Helping others aligns with my personal code of conduct – it's simply good business in the grand scheme of things. Understand where I'm coming from to improve your productivity as well, not just as an individual but as part of a greater organization.

People should be free to forge their own moral paths, but let us not undermine the importance of looking both ways.

Mr. Nathan Lasher's Feedback

Aren’t all societies about capitalism to some extent? We determine the value of a nation by the flow of money within it. Every news report about war mentions economics to some extent. Aren’t all humans capitalistic by nature, one created by the world, where we associate success with money, as mentioned in Mr. Tomasio's Defining Success article? Aren’t most people about making more money for themselves?
Consider this: Money can be used for both good and evil. Whichever you decide to use money to express, good or evil, the fact still remains that it involves money. Just a matter of why you want it. Capitalism is not bad as at its core you have people who are driven to have a better life than they currently have. 
I take the principles of capitalism and apply them to my life. To be better than yourself is a noble cause which I think deserves more credit. It’s when one becomes better at selfish notions that an issue arises.
You can be capitalistic about anything. Good things would include bettering yourself mentally and physically. What if we all wanted to make the most out of either of those? Your goal towards both should be to be the best version of yourself possible.
When you gain this mentality, work doesn’t mean the same thing anymore. You stop thinking of it as something you have to do and start to see it as something you get to.
Have better reasons is one of the pillars of life’s journey. If you extract the principles of capitalism and apply meaning you will have an unstoppable force. Look at any good national charity, they are going good and understand the importance of money to continue to do so. These type of causes are examples of healthy capitalism: Being able to raise money for the right reasons is a vitally important skill set to have.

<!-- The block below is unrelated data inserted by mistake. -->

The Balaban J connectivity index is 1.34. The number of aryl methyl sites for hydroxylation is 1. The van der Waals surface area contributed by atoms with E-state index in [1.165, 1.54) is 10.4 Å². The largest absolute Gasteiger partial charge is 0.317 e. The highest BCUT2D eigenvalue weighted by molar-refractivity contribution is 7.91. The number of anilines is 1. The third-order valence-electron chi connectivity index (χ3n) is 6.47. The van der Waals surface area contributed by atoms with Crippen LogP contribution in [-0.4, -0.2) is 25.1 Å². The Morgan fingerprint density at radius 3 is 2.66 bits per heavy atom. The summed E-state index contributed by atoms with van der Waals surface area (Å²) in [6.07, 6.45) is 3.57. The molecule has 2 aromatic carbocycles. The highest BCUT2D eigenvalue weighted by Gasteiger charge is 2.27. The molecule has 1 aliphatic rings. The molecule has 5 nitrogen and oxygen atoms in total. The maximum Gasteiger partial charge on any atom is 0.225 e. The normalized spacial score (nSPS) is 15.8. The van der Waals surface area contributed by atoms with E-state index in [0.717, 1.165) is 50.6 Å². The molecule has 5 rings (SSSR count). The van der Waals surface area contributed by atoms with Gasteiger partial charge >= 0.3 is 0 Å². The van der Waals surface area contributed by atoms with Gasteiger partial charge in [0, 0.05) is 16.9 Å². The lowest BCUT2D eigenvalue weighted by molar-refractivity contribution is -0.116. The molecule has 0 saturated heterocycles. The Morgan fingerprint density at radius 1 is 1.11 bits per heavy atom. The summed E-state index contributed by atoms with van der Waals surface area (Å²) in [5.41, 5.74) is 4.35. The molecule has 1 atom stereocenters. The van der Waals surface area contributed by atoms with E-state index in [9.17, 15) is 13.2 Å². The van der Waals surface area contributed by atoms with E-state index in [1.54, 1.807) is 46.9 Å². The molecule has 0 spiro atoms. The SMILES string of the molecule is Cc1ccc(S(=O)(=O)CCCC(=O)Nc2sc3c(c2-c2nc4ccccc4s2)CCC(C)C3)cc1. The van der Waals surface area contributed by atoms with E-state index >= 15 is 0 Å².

There are good and bad sides of both which everyone is capable of. That is all capitalism is. The desire to have more isn’t necessarily an evil notion. Churches are all about capitalism as making money is what allows them to do more good. There are important aspects of capitalism one must consider. Capitalism is a liberty not everyone gets to enjoy. Being in a free market economy means that one is able to go out and make money if they can figure out a way to do so. 
Socialism in an economic sense leads to no innovation and requires private capital to finance actions, which is the whole point of life: actions. If everything was "socialized" nobody would have a desire to go out and do anything.
If you're structured so all goods had to be sold at the same price there would be no greater desire to be more than you currently are. Less incentive to grow when your potential future already has a predetermined limit placed upon itself.
Take this for instance. A normal family doctor makes x amount per patient they see. A more specialized doctor makes y per patient they see. If there were no capitalism due to preset prices then we would have less specialists due to salary per position already being predetermined. 
Think about it from a capitalistic approach. A good business meets a need or want. What’s wrong with capitalism when it is a need being met? And there are already precautions against price gouging, so this allows our needs to get met at a competitive rate.
There are safeguards in place to offset greed. Capitalism means competition, which means businesses must compete to differentiate themselves from each other. A good entrepreneur understands this. They find a need or want that people have and find a way which meets that particular demand.
And whats wrong with turning your product into a luxury one? Nothing wrong with supplying this, fixing a problem, and making money at the same time.

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Tomasio A. Rubinshtein, Philosocom's Founder & Writer

I am a philosopher from Israel, author of several books in 2 languages, and Quora's Top Writer of the year 2018. I'm also a semi-hermit who has decided to dedicate his life to writing and sharing my articles across the globe. Several podcasts on me, as well as a radio interview, have been made since my career as a writer. More information about me can be found here.